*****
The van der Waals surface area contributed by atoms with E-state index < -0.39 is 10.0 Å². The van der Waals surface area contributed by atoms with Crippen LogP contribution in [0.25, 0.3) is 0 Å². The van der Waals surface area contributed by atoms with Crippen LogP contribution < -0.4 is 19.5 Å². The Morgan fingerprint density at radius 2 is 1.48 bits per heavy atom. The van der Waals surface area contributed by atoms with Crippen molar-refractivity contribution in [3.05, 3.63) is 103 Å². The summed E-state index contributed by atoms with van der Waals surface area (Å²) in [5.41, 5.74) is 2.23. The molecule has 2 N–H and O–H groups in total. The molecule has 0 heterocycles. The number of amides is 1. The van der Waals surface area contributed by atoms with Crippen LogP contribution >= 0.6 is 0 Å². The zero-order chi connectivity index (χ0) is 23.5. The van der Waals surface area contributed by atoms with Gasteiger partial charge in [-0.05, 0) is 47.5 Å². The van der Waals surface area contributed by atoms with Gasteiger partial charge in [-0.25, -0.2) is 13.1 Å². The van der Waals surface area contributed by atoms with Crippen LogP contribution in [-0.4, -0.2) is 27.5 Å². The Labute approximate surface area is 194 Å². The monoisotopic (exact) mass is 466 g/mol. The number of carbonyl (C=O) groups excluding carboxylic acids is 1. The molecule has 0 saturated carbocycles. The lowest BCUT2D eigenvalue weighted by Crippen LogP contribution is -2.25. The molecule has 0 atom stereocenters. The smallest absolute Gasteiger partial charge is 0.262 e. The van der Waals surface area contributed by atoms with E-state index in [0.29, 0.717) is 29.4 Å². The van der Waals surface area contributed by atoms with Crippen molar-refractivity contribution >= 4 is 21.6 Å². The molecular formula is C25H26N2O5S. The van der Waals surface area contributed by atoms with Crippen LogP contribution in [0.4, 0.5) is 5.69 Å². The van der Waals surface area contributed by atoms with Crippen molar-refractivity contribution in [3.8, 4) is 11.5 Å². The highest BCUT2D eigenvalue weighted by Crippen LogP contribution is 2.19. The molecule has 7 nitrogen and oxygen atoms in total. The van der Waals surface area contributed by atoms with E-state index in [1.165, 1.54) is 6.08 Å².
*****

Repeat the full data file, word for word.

The van der Waals surface area contributed by atoms with E-state index < -0.39 is 10.0 Å². The van der Waals surface area contributed by atoms with Crippen LogP contribution in [0.25, 0.3) is 0 Å². The van der Waals surface area contributed by atoms with Crippen LogP contribution < -0.4 is 19.5 Å². The Morgan fingerprint density at radius 2 is 1.48 bits per heavy atom. The van der Waals surface area contributed by atoms with Crippen molar-refractivity contribution in [3.05, 3.63) is 103 Å². The summed E-state index contributed by atoms with van der Waals surface area (Å²) in [5.41, 5.74) is 2.23. The molecule has 2 N–H and O–H groups in total. The molecule has 0 heterocycles. The number of amides is 1. The van der Waals surface area contributed by atoms with Crippen LogP contribution >= 0.6 is 0 Å². The zero-order chi connectivity index (χ0) is 23.5. The van der Waals surface area contributed by atoms with Gasteiger partial charge in [-0.05, 0) is 47.5 Å². The van der Waals surface area contributed by atoms with Gasteiger partial charge in [-0.25, -0.2) is 13.1 Å². The van der Waals surface area contributed by atoms with Crippen LogP contribution in [-0.4, -0.2) is 27.5 Å². The Labute approximate surface area is 194 Å². The monoisotopic (exact) mass is 466 g/mol. The number of carbonyl (C=O) groups excluding carboxylic acids is 1. The molecule has 0 saturated carbocycles. The lowest BCUT2D eigenvalue weighted by Crippen LogP contribution is -2.25. The molecule has 0 atom stereocenters. The smallest absolute Gasteiger partial charge is 0.262 e. The van der Waals surface area contributed by atoms with E-state index in [0.29, 0.717) is 29.4 Å². The van der Waals surface area contributed by atoms with Crippen molar-refractivity contribution >= 4 is 21.6 Å². The molecular formula is C25H26N2O5S. The van der Waals surface area contributed by atoms with Crippen LogP contribution in [0.4, 0.5) is 5.69 Å². The van der Waals surface area contributed by atoms with Crippen molar-refractivity contribution in [3.8, 4) is 11.5 Å². The highest BCUT2D eigenvalue weighted by Crippen LogP contribution is 2.19. The molecule has 7 nitrogen and oxygen atoms in total. The van der Waals surface area contributed by atoms with E-state index in [1.165, 1.54) is 6.08 Å².